The Divided Heart of Tyminski’s Southern Gothic

John J. Thompson

It’s rare that the first lyrics of the first song on a new album are enough to keep me listening straight through. But Tyminski’s “Southern Gothic,” from the album of the same name, has done just that.

Blackbird on the old church steeple
Spanish moss hanging in the setting sun
Every house has got a Bible and a loaded gun
We've got preachers and politicians
Round here it’s kinda hard to tell which one
Is gonna do more talking with a crooked tongue

Talk about a hook! Those six lines channel all of the best elements of Southern Gothic literature: spooky settings, decrepit architecture, twisted irony, shady characters, and a scathing rebuke. And he’s just getting started.

“This town's got the Good Lord shakin' his head,” the man with the perfectly American tenor twang sings, “Lookin' down thinking we ain't heard a word he said.”

Considering the scary misrepresentations of Christianity dominating the American political scene at the moment, we’re long overdue for an old-fashioned Southern Gothic critique. This unlikely mash-up of pop production, dance-y loops, twangy samples, and radio-ready hooks—along with Tyminski’s trademark voice and thoughtful, Christ-haunted lyrics—manages to work on both a commercial and prophetic level.

Dan Tyminski cut his teeth in the roots group Lonesome River Band and later became a critical ingredient in Alison Kraus and Union Station’s success. He then hit the mainstream when he was cast as the singing voice of George Clooney’s character in O Brother, Where Art Thou. “Man Of Constant Sorrow,” from the soundtrack, took Americana music to an entirely new place and seemingly helped expand Tyminski’s imagination about the value of musical experimentation and reinvention. In 2013 he accepted an invitation from Swedish producer Avicii (Tim Bergling) to be the featured voice on an EDM/pop song called, interestingly, “Hey Brother.” Perhaps it’s not surprising, then, that he’s decided to blend electro-pop production and a bluegrass aesthetic on Southern Gothic, his solo debut.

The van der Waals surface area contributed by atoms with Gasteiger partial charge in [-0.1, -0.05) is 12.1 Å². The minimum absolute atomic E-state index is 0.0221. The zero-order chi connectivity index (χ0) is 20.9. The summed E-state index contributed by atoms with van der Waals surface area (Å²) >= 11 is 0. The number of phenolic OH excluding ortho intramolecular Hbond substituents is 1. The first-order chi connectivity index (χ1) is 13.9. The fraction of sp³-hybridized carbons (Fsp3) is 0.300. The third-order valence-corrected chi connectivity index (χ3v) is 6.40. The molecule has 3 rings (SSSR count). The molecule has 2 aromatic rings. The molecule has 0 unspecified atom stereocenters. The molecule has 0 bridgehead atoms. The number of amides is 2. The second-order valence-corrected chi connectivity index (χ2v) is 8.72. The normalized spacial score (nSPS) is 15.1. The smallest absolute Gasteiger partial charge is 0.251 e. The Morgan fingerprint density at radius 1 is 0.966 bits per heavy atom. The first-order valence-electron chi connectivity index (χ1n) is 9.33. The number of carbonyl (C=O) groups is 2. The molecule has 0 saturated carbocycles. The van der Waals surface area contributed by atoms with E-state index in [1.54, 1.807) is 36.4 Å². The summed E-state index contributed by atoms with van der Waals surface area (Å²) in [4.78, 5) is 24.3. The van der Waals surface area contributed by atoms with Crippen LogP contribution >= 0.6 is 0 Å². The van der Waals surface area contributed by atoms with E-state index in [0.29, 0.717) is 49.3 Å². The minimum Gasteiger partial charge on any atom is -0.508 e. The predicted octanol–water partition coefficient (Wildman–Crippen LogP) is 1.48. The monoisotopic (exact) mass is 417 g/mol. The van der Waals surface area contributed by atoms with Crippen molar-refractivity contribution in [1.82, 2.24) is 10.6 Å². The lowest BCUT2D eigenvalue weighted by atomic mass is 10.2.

We’re long overdue for an old-fashioned Southern Gothic critique.

In Tyminski’s hands, the results sound nothing like a novelty. Where pop country bands like Florida Georgia Line take the twang out of their music in order to sound more commercial, Tyminski leans as hard into his Americana roots vocally as he does into his programmed grooves. The tracks are boldly clubby, while Tyminski’s voice is as true as ever. In lesser hands this might come off as a gimmick, but Tyminski embraces the extremes—the pop and the twang—and finds a surprisingly effective thread connecting the two. Add in flawless melodies and lyrics that reflect real life and you have an album that crosses genre lines with intention and integrity.

There are also theological implications to this sonic mash-up. In their incongruous construction, the tracks on Southern Gothic reflect the incongruity within the human heart. Tyminski is, effectively, a “double-minded man”—musically and lyrically. “Breathing Fire” works as an echo of Romans 7, where the Apostle Paul meditates on his sinful nature. (“I do not understand what I do. For what I want to do I do not do, but what I hate I do.”) Locked into a stomping beat, his vocals stacked to the ceiling, Tyminksi expresses something similar: “Is it something in the water or just my DNA / That makes a Sunday morning saint out of this old piece of clay? / Do I make another promise or pray a sinner’s prayer? / Do I reach out for redemption or do I even care?” This spiritual angst can be found elsewhere on the album. He contemplates self-destructive self-medication on “Devil Is Downtown” and the futility of self-reliance on “Hollow Hallelujah.” He conjures Proverbs and Ecclesiastes on “Temporary Love” and laments a toxic relationship by comparing a woman to methamphetamine in “Perfect Poison.”

Southern Gothic isn’t entirely a sullen, haunted affair. There are effervescent songs on the hopeful side of love (“Good For Your Soul,” “Wailing Wall”) and bluesy riffs on love lost (“Gone,” “Wanted”), most of which use at least some kind of biblical reference to make their point. The set closes, somewhat anticlimactically, with a keys-and-strings ballad that admits to the emotional devastation following a breakup. “Numb” confesses, “I can’t feel anything,” an apt reminder that as precious as we tend to consider them, our feelings are not always the most reliable guide in this life.

Tyminski throws himself into musical, spiritual, and relational contrasts and comes out the other side with a mature and thoughtful set of songs that, not unlike the Southern Gothic literature of Flannery O’Connor, is at once entertaining, a personal confession, and a prophetic challenge. Southern Gothic proves that country music with a pop edge doesn’t have to be stupid, and that a biblical understanding of the human condition is great fodder for a master songwriter.

Topics: Music, Culture At Large, Arts & Leisure